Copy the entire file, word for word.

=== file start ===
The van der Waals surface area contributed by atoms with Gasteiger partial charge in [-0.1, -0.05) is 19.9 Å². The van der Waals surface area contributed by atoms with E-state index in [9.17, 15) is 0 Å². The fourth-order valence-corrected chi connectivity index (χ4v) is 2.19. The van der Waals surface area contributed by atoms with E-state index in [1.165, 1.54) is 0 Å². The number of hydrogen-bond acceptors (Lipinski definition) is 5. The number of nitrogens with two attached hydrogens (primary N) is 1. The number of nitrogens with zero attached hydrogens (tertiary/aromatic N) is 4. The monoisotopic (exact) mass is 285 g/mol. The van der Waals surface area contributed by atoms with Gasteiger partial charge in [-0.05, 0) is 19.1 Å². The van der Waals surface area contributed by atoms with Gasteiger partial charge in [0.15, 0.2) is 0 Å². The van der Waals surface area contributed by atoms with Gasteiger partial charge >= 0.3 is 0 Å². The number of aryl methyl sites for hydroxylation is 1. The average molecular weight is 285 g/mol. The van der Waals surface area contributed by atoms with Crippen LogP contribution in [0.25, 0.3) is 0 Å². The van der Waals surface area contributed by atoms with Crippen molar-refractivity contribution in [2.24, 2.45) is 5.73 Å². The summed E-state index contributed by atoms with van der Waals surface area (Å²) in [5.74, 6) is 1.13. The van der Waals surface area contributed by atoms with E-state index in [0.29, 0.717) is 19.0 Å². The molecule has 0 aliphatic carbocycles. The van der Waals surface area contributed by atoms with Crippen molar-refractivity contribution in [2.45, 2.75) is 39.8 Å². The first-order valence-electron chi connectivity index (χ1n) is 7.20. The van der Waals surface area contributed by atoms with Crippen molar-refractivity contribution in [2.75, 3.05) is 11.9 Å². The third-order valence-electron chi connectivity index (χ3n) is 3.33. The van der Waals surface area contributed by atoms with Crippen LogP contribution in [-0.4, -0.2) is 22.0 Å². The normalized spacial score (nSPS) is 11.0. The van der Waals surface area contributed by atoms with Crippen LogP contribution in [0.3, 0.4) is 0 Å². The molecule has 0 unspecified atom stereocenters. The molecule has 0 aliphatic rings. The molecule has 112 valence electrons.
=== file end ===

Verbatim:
The van der Waals surface area contributed by atoms with Gasteiger partial charge in [-0.1, -0.05) is 19.9 Å². The van der Waals surface area contributed by atoms with E-state index in [9.17, 15) is 0 Å². The fourth-order valence-corrected chi connectivity index (χ4v) is 2.19. The van der Waals surface area contributed by atoms with E-state index in [1.165, 1.54) is 0 Å². The number of hydrogen-bond acceptors (Lipinski definition) is 5. The number of nitrogens with two attached hydrogens (primary N) is 1. The number of nitrogens with zero attached hydrogens (tertiary/aromatic N) is 4. The monoisotopic (exact) mass is 285 g/mol. The van der Waals surface area contributed by atoms with Gasteiger partial charge in [-0.05, 0) is 19.1 Å². The van der Waals surface area contributed by atoms with Gasteiger partial charge in [0.15, 0.2) is 0 Å². The van der Waals surface area contributed by atoms with Gasteiger partial charge >= 0.3 is 0 Å². The number of aryl methyl sites for hydroxylation is 1. The average molecular weight is 285 g/mol. The van der Waals surface area contributed by atoms with Crippen LogP contribution in [0.25, 0.3) is 0 Å². The van der Waals surface area contributed by atoms with Crippen molar-refractivity contribution in [2.24, 2.45) is 5.73 Å². The summed E-state index contributed by atoms with van der Waals surface area (Å²) in [5.74, 6) is 1.13. The van der Waals surface area contributed by atoms with E-state index in [0.29, 0.717) is 19.0 Å². The molecule has 0 aliphatic carbocycles. The van der Waals surface area contributed by atoms with Crippen molar-refractivity contribution in [2.45, 2.75) is 39.8 Å². The first-order valence-electron chi connectivity index (χ1n) is 7.20. The van der Waals surface area contributed by atoms with Crippen molar-refractivity contribution in [2.75, 3.05) is 11.9 Å². The third-order valence-electron chi connectivity index (χ3n) is 3.33. The van der Waals surface area contributed by atoms with Crippen LogP contribution in [-0.4, -0.2) is 22.0 Å². The normalized spacial score (nSPS) is 11.0. The van der Waals surface area contributed by atoms with Crippen LogP contribution in [0.3, 0.4) is 0 Å². The molecule has 0 unspecified atom stereocenters. The molecule has 0 aliphatic rings. The molecule has 112 valence electrons.